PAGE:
The Chief Justice yesterday struck back at the Parliamentary Select Committee that found her guilty on three charges contained in the impeachment motion, by filing action in the Court of Appeal seeking to quash the PSC report and prohibit the Speaker from acting on its findings. The senior team of lawyers headed by Romesh De Silva PC are being instructed in this case by Neelakandan and Neelakandan, Attorneys at Law. In the petition, Bandaranayake’s lawyers have sought to break down the findings of guilt, with documentary evidence, including bank statements and clarifications of account information. The petition also seeks to refute the testimony provided to the PSC by Supreme Court Justice Shiranee Tilakawardane.
Undoubtedly, the Government’s decision to pit one justice of the Supreme Court against another in this trial against the Chief Justice will have serious consequences for the Judiciary, no matter what the ultimate result of the saga will be.
Chief Justice Bandaranayake was granted a major vote of confidence last Saturday when in a highly charged meeting of some 3000 lawyers in the Bar Association of Sri Lanka, pledged not to recognise the next Chief Justice appointed if the Government proceeds with what they called the illegal impeachment of Bandaranayake, as exclusively reported in Daily FT, which obtained a copy of the resolution prior to the BASL meeting.
Senior lawyers said that although several pro-Government lawyers had been present at the meeting and some of them attempted to disrupt proceedings and stand against the resolutions, the majority of the Bar including several attorneys that have recently represented the members of the Rajapaksa family stood firmly against the process undertaken to impeach Chief Justice Bandaranayake, as lacking in due process because it refused to grant her a fair trial. At the end of the meeting, BASL Vice President Anoma Goonethilake who stood against the resolutions adopted quit her post. However BASL President Wijedasa Rajapakse said later that Goonethilake was prejudiced in the matter pertaining to the Chief Justice because her husband was the investigating officer at the Bribery Commission that was investigating a complaint against Bandaranayake.
As the legal fraternity takes up arms against moves by the regime to interfere with the Judiciary and bend it to executive will, the battle promises to become very ugly. On Monday (17), an outspoken critic of the impeachment process and Convenor of the Free March movement which is a constituent association in the Lawyers Collective that leading the anti-impeachment campaign, Guneratne Wanninayake was set upon by an armed gang who attempted to attack him while he was in his car on the way home.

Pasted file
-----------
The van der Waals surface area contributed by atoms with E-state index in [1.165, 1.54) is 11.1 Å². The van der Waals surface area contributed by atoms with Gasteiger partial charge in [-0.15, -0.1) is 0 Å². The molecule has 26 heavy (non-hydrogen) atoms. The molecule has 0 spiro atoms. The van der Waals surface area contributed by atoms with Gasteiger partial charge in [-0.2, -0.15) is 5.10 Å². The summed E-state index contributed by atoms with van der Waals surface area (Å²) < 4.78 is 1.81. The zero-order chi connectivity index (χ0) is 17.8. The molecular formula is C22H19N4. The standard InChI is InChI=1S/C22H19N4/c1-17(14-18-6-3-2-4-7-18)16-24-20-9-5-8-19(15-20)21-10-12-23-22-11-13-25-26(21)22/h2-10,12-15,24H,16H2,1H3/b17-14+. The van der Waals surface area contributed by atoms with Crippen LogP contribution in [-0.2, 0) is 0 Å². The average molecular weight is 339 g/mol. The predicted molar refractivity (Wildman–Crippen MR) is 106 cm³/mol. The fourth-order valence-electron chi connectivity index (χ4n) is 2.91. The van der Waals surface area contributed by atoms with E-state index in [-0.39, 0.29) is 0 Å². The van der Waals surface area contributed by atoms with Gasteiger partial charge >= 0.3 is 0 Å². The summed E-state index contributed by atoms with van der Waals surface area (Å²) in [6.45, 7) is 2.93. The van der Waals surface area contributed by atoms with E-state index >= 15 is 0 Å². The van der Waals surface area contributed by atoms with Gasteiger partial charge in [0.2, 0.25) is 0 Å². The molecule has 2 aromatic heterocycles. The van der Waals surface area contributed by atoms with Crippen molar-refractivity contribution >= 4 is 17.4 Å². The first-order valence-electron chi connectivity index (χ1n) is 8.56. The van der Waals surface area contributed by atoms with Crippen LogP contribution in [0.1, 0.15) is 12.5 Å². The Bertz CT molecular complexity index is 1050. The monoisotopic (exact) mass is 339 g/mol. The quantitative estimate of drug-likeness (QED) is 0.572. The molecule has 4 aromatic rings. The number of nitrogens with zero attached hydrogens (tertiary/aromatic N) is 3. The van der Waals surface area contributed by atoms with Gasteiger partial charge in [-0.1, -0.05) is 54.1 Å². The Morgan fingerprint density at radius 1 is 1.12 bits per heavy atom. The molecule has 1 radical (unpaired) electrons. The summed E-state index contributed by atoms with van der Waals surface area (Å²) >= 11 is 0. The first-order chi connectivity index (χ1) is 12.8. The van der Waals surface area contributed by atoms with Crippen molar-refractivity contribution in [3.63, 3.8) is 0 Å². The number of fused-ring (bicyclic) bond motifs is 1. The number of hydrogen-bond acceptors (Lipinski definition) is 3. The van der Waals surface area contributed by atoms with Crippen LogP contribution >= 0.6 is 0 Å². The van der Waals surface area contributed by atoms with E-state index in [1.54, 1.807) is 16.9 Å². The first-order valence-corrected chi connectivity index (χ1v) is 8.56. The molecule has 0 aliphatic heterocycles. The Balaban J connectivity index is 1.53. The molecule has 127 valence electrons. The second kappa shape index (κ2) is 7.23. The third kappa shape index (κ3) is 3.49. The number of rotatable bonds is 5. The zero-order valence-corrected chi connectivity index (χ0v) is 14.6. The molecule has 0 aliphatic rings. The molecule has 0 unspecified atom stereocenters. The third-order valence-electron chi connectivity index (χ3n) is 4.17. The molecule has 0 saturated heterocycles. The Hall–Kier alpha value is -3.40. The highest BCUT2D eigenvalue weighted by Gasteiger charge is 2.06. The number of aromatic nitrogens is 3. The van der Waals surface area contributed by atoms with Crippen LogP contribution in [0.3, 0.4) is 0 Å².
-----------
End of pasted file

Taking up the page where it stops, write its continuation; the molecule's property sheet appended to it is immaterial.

According to Wanninayake who reported the incident immediately to the Borelasgamuwa police, the men escaped in a white van. The daytime attempted assault reeked off similar intimidation moves including the recent attack on Judicial Services Commission Secretary Manjula Tilakaratne who was pistol-whipped in Mount Lavinia and several other incidents that resulted in fatal circumstances, including the daytime murder of The Sunday Leader Editor Lasantha Wickrematunge. Each time, the perpetrators of these attacks on regime detractors, somehow escape the net of the law.
Former UNP Deputy Leader Karu Jayasuriya has become a vocal critic of what he calls the regime’s strong-arming of dissidents. Having fallen foul of UNP Leader Ranil Wickremesinghe, since he contested the latter for the party leadership in 2011, Jayasuriya is no longer provided the Opposition Leader’s office at Marcus Fernando Mawatha for press briefings. Undeterred, Jayasuriya sets up a weekly media briefing at his private Kirulapone office, where for 20 minutes he addresses journalists from behind a desk upon which is placed a green table-cloth and an elephant paperweight. The humble premises in no way stems the senior lawmaker’s determination to oppose the incumbent administration on a range of issues from oppression, rule of law, good governance to the wastage of public monies.
Over the last few weeks, Jayasuriya has focused on the war the regime is waging on the highest Judiciary, which he calls another ‘step in the administration’s march to dictatorship’. This week, the UNP MP strongly condemned the attack on Attorney Wanninayake, saying that these eerie coincidences had made the public fully aware of who was behind the white van attacks. “The people will not be suppressed by tear gas and guns forever,” Jayasuriya charged, claiming that the Government was making use of the complete breakdown of the rule of law to suppress any form of dissent.
Opposition to the impeachment is building from every quarter. Last week the Commonwealth Judges and Lawyers issued another statement criticising the parliament’s arbitrary actions to remove the Chief Justice in a trial that violated Commonwealth Principles on governance and separation of powers. UNP MP Mangala Samaraweera earlier this month wrote to the Commonwealth Secretariat urging the Commonwealth Secretary General to take action against Sri Lanka for violating the Latimer House Principles in attempting to remove the head of the country’s Judiciary.